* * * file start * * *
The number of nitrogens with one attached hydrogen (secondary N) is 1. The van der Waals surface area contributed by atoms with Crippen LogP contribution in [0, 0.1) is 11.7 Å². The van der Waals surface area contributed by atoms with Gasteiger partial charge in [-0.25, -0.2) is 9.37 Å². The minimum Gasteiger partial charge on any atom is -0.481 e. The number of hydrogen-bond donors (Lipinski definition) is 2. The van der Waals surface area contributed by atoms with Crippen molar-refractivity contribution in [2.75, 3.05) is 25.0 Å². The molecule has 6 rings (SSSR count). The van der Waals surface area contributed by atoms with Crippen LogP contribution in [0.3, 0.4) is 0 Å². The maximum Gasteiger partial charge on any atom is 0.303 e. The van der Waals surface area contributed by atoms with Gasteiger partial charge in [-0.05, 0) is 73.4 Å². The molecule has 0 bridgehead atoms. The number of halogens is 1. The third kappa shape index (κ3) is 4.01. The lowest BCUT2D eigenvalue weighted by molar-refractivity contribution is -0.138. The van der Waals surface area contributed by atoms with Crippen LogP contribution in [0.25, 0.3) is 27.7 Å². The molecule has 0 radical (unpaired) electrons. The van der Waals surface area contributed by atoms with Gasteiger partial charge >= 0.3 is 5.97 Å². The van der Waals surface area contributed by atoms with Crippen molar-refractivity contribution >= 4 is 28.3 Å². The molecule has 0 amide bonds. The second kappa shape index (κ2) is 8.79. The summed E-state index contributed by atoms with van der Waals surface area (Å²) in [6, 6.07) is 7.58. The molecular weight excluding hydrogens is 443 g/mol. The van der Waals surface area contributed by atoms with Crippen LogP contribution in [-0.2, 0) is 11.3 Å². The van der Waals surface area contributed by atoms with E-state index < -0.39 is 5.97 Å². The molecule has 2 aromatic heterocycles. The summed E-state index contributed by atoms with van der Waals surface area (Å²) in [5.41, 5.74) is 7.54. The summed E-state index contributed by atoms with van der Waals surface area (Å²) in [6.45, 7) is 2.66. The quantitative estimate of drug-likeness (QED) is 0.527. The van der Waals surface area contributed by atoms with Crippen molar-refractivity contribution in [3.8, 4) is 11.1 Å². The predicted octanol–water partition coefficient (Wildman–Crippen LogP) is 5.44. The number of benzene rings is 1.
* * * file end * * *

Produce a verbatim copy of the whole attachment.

The number of nitrogens with one attached hydrogen (secondary N) is 1. The van der Waals surface area contributed by atoms with Crippen LogP contribution in [0, 0.1) is 11.7 Å². The van der Waals surface area contributed by atoms with Gasteiger partial charge in [-0.25, -0.2) is 9.37 Å². The minimum Gasteiger partial charge on any atom is -0.481 e. The number of hydrogen-bond donors (Lipinski definition) is 2. The van der Waals surface area contributed by atoms with Crippen molar-refractivity contribution in [2.75, 3.05) is 25.0 Å². The molecule has 6 rings (SSSR count). The van der Waals surface area contributed by atoms with Crippen LogP contribution in [0.3, 0.4) is 0 Å². The maximum Gasteiger partial charge on any atom is 0.303 e. The van der Waals surface area contributed by atoms with Gasteiger partial charge in [-0.05, 0) is 73.4 Å². The molecule has 0 bridgehead atoms. The number of halogens is 1. The third kappa shape index (κ3) is 4.01. The lowest BCUT2D eigenvalue weighted by molar-refractivity contribution is -0.138. The van der Waals surface area contributed by atoms with Crippen LogP contribution in [0.25, 0.3) is 27.7 Å². The molecule has 0 radical (unpaired) electrons. The van der Waals surface area contributed by atoms with Gasteiger partial charge >= 0.3 is 5.97 Å². The van der Waals surface area contributed by atoms with Crippen molar-refractivity contribution >= 4 is 28.3 Å². The molecule has 0 amide bonds. The second kappa shape index (κ2) is 8.79. The summed E-state index contributed by atoms with van der Waals surface area (Å²) in [6, 6.07) is 7.58. The molecular weight excluding hydrogens is 443 g/mol. The van der Waals surface area contributed by atoms with Crippen LogP contribution in [-0.2, 0) is 11.3 Å². The van der Waals surface area contributed by atoms with E-state index < -0.39 is 5.97 Å². The molecule has 2 aromatic heterocycles. The summed E-state index contributed by atoms with van der Waals surface area (Å²) in [5.41, 5.74) is 7.54. The summed E-state index contributed by atoms with van der Waals surface area (Å²) in [6.45, 7) is 2.66. The quantitative estimate of drug-likeness (QED) is 0.527. The van der Waals surface area contributed by atoms with Crippen molar-refractivity contribution in [3.8, 4) is 11.1 Å². The predicted octanol–water partition coefficient (Wildman–Crippen LogP) is 5.44. The number of benzene rings is 1.